Writers & Company

Irish novelist Sally Rooney offers a sharp and witty take on love, sex, class and politics

Rooney spoke to Eleanor Wachtel about writing Normal People, a novel about two young people coming-of-age in contemporary Ireland.
Sally Rooney was interviewed by CBC host Eleanor Wachtel in 2019. (CBC)
Listen to the full episode52:34

At 28, Sally Rooney has already won awards and critical praise for her two novels, Conversations with Friends and Normal People. In both books she engages with the social conventions of her time, as her characters navigate coming-of-age in an Ireland reeling from the decline of the Celtic Tiger.

Born in a small town in western Ireland, Rooney worked on her first novel while still a student at Trinity College Dublin. This year she became the youngest person to win Britain's Costa Novel Award for Normal People. It was also longlisted for the Man Booker Prize.

Normal People has just come out in North America, which brought Rooney to Toronto, where she joined Eleanor Wachtel in studio.

A middle class girl in a small town

"Marianne, one of the two protagonists in Normal People, finds her Irish hometown of Carricklea to be quite a stifling place to grow up. There is that sense of surveillance, of growing up in a small town where everyone is known by everyone. People's identities can come to feel quite fixed and that, for Marianne, is difficult. She doesn't feel like it's easy to navigate the social world that develops around her — and once she's lost her ability to navigate that world, it feels like it's gone forever.

"Marianne grows up in a middle-class family and her parents are both lawyers. Her father passed away when she was 13 years old and she has an older brother. Her home life is quite unhappy. Her father seems to have been a very negative presence in her life and then obviously it was difficult for the family when he passed away. She has this brother who she has a very difficult and tense relationship with. Her mother has to negotiate that relationship and doesn't always do so in a way that feels fair to Marianne.

"She's unhappy at home and then she's also unhappy in school not really able to make social life work for her. She responds to that starting to feel she's different and special. She cultivates a sense of feeling superior to others, which, more than anything, is a protective gesture.  When she feels excluded from social life it's much more comforting to tell herself that it's because she's better than everyone than because she's worse."

A working class boy in a small town

"The other main character, Connell, has a very different experience growing up in the town. He loves it. He feels like he understands himself as a member of that small community. He feels like he knows where he stands and that's comforting for him.

"He has fulfilling social relationships. Although he suffers from social anxiety and struggles with the extent to which he feels normal to the outside world, I think those are average feelings for a teenager to have. He's popular in school and he's on the soccer team and he likes that. He likes that stable sense of social status that he can draw from.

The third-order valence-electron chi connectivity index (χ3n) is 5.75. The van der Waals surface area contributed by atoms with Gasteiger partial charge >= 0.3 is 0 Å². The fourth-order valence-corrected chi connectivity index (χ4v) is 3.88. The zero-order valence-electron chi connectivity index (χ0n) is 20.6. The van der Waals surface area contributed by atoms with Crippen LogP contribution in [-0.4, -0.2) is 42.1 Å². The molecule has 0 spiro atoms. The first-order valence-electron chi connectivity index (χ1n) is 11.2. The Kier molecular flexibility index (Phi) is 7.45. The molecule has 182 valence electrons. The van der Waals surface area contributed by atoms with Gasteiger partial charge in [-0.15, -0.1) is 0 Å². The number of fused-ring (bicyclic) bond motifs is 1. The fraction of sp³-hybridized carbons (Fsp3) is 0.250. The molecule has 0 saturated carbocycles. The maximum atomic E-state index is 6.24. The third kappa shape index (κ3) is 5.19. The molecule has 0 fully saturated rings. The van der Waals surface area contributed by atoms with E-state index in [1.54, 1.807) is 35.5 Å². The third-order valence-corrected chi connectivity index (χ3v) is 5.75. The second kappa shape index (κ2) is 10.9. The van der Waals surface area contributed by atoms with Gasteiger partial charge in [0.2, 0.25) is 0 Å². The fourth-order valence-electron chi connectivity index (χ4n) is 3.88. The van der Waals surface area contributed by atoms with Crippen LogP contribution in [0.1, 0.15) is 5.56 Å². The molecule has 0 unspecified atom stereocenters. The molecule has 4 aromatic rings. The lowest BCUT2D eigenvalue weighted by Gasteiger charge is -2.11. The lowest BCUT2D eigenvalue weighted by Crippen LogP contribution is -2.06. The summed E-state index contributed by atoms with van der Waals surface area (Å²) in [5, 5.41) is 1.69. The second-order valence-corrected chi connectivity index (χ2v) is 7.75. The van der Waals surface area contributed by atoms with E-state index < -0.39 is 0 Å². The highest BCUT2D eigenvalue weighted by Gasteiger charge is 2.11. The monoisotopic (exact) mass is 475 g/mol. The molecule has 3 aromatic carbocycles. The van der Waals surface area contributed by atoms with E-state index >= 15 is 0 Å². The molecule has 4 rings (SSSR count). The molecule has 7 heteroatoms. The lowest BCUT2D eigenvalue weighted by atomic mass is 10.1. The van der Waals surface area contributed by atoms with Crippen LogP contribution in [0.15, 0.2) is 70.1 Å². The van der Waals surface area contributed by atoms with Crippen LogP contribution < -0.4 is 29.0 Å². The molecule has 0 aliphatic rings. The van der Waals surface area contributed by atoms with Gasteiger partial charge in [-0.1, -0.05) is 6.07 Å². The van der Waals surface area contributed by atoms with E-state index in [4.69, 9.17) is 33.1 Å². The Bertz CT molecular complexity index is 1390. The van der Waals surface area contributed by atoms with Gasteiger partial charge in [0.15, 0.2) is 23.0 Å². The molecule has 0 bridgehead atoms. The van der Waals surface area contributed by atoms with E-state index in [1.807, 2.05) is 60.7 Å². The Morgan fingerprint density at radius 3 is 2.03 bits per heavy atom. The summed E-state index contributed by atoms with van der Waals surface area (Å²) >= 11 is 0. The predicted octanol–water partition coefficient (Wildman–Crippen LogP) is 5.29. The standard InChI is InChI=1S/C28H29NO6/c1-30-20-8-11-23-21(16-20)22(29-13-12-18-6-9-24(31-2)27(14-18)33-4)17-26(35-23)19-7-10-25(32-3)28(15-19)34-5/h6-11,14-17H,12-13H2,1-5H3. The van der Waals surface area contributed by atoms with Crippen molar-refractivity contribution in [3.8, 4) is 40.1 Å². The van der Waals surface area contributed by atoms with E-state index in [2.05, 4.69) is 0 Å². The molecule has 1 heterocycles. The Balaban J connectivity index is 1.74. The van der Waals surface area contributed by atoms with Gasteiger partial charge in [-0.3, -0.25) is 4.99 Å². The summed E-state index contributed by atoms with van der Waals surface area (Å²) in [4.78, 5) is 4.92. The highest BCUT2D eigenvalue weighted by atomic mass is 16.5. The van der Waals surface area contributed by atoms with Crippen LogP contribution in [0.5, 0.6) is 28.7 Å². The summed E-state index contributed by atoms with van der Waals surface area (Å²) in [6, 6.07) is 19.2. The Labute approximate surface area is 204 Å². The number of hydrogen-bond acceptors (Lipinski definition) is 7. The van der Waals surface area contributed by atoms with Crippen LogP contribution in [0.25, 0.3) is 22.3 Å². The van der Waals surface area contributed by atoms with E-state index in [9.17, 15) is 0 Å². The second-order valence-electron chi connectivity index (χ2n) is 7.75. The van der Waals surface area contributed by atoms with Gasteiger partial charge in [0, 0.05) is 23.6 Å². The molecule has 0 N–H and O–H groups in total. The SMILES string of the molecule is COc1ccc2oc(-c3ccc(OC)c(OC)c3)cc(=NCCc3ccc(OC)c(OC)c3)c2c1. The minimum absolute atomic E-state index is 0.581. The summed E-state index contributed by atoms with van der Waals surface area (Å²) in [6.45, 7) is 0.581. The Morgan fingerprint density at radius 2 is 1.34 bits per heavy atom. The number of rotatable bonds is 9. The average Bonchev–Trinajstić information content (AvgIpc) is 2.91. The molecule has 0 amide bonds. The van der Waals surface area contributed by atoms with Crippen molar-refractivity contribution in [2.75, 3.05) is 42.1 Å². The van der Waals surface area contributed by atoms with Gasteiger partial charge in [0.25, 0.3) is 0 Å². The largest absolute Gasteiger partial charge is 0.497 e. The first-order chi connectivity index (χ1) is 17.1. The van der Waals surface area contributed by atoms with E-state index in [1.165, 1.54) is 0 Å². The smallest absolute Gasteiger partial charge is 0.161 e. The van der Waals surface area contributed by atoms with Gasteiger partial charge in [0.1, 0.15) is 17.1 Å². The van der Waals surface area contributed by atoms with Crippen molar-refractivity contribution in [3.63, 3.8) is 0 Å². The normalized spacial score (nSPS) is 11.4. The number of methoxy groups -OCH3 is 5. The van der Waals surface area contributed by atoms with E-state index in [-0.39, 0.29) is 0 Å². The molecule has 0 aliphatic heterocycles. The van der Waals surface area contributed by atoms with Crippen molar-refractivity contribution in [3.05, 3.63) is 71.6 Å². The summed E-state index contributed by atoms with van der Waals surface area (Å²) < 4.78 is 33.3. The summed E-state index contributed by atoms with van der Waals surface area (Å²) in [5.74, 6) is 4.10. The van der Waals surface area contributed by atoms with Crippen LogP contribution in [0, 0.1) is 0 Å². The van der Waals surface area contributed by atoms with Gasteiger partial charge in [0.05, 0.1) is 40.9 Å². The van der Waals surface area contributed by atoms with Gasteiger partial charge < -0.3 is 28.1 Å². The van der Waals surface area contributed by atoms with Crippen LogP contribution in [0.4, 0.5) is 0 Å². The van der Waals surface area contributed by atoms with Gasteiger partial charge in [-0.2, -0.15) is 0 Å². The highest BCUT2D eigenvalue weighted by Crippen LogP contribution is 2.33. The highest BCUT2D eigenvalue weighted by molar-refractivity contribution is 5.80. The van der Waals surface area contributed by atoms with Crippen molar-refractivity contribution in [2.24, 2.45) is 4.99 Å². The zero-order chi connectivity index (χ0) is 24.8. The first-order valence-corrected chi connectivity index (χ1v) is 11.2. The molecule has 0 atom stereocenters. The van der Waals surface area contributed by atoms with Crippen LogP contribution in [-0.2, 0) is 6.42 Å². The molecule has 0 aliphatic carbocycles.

"Connell is from a working class background. His mother, Lorraine, had him when she was 17 and he doesn't have a father in his life. Lorraine is actually the cleaner for Marianne's family.  Even though their houses are located maybe a two-and-a-half-minute walk away from one another, in a sense Marianne and Connell grow up in different worlds."

Worlds apart

"The extent to which they're both aware of the class difference between them in the beginning is kind of questionable. They're far more concerned, at the beginning of their relationship when they're both still in school, about the social gulf that separates them. They see that as being far more important and pressing than the material difference in their upbringing and in their social class background.

"When the novel moves forward in time and we see the characters leave Carricklea to go to university, they become aware of their class backgrounds in a very different and new way. Being pulled out of their original social context and placed into a new one, where things like class and cultural capital take on a new significance, they are forced to rethink and re-evaluate the extent to which their relationship has been shaped by those sort of class differences."

Millennial dynamics

"If you break things down and look at Marianne and Connell through a gender-based framework, it's easy to read Connell as the man in the relationship who's holding a gendered power over Marianne. It's easy to read her feelings for him and her submission to him as happening within a gendered framework — and thereby to say he's the power player in the relationship and she's the one perhaps at times even being manipulated.

"But it's also possible to look at a Marxist or class analysis of this relationship. Marianne is from a middle class background and when they both arrive at university, she finds it very easy to navigate the social world they live in and Connell feels lost in that world. Not because he's in any sense Marianne's intellectual inferior — or, as we know from school, her social inferior in any sort of objective way — but simply because he cannot draw on the same store of cultural capital that she can, as his opportunities are more limited. Through that framework, we could say it's Marianne who is really the one with the power, and Connell is being made to feel inferior to her for reasons beyond his control.

"At all times their relationship is moving and shifting, but also it depends on what perspective you choose to look at it from."

Sally Rooney's comments have been edited for length and clarity. 


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